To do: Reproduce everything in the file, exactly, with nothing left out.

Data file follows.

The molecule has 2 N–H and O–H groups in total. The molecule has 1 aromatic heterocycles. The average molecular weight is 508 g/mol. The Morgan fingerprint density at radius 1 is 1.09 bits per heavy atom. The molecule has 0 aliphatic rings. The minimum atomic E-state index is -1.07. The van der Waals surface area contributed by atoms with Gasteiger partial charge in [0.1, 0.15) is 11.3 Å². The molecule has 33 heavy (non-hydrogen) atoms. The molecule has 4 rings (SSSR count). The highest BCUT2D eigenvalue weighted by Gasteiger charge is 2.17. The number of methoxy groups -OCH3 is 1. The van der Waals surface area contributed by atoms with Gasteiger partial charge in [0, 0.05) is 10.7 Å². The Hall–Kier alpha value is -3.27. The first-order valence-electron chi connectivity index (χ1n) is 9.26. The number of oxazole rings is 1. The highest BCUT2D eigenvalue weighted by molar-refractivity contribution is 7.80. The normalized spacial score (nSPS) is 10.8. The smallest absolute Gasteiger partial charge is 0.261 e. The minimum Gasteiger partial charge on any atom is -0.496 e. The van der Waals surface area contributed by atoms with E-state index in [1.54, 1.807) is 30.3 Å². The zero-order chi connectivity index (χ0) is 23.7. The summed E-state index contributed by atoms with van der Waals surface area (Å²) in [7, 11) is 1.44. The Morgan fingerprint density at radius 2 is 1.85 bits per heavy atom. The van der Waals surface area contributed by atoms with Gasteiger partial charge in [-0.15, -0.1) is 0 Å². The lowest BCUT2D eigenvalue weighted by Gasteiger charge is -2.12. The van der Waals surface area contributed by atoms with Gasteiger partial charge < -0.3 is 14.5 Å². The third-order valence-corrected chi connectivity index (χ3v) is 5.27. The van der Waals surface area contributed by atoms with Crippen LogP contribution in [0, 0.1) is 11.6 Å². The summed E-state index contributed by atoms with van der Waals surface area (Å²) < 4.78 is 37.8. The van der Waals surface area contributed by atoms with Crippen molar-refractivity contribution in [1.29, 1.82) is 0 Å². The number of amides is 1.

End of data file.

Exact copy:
The molecule has 2 N–H and O–H groups in total. The molecule has 1 aromatic heterocycles. The average molecular weight is 508 g/mol. The Morgan fingerprint density at radius 1 is 1.09 bits per heavy atom. The molecule has 0 aliphatic rings. The minimum atomic E-state index is -1.07. The van der Waals surface area contributed by atoms with Gasteiger partial charge in [0.1, 0.15) is 11.3 Å². The molecule has 33 heavy (non-hydrogen) atoms. The molecule has 4 rings (SSSR count). The highest BCUT2D eigenvalue weighted by Gasteiger charge is 2.17. The number of methoxy groups -OCH3 is 1. The van der Waals surface area contributed by atoms with Gasteiger partial charge in [0, 0.05) is 10.7 Å². The Hall–Kier alpha value is -3.27. The first-order valence-electron chi connectivity index (χ1n) is 9.26. The number of oxazole rings is 1. The highest BCUT2D eigenvalue weighted by molar-refractivity contribution is 7.80. The normalized spacial score (nSPS) is 10.8. The smallest absolute Gasteiger partial charge is 0.261 e. The minimum Gasteiger partial charge on any atom is -0.496 e. The van der Waals surface area contributed by atoms with E-state index in [1.54, 1.807) is 30.3 Å². The zero-order chi connectivity index (χ0) is 23.7. The summed E-state index contributed by atoms with van der Waals surface area (Å²) in [7, 11) is 1.44. The Morgan fingerprint density at radius 2 is 1.85 bits per heavy atom. The van der Waals surface area contributed by atoms with Gasteiger partial charge in [-0.15, -0.1) is 0 Å². The lowest BCUT2D eigenvalue weighted by Gasteiger charge is -2.12. The van der Waals surface area contributed by atoms with Gasteiger partial charge < -0.3 is 14.5 Å². The third-order valence-corrected chi connectivity index (χ3v) is 5.27. The van der Waals surface area contributed by atoms with Crippen LogP contribution in [0, 0.1) is 11.6 Å². The summed E-state index contributed by atoms with van der Waals surface area (Å²) < 4.78 is 37.8. The van der Waals surface area contributed by atoms with Crippen molar-refractivity contribution in [1.29, 1.82) is 0 Å². The number of amides is 1.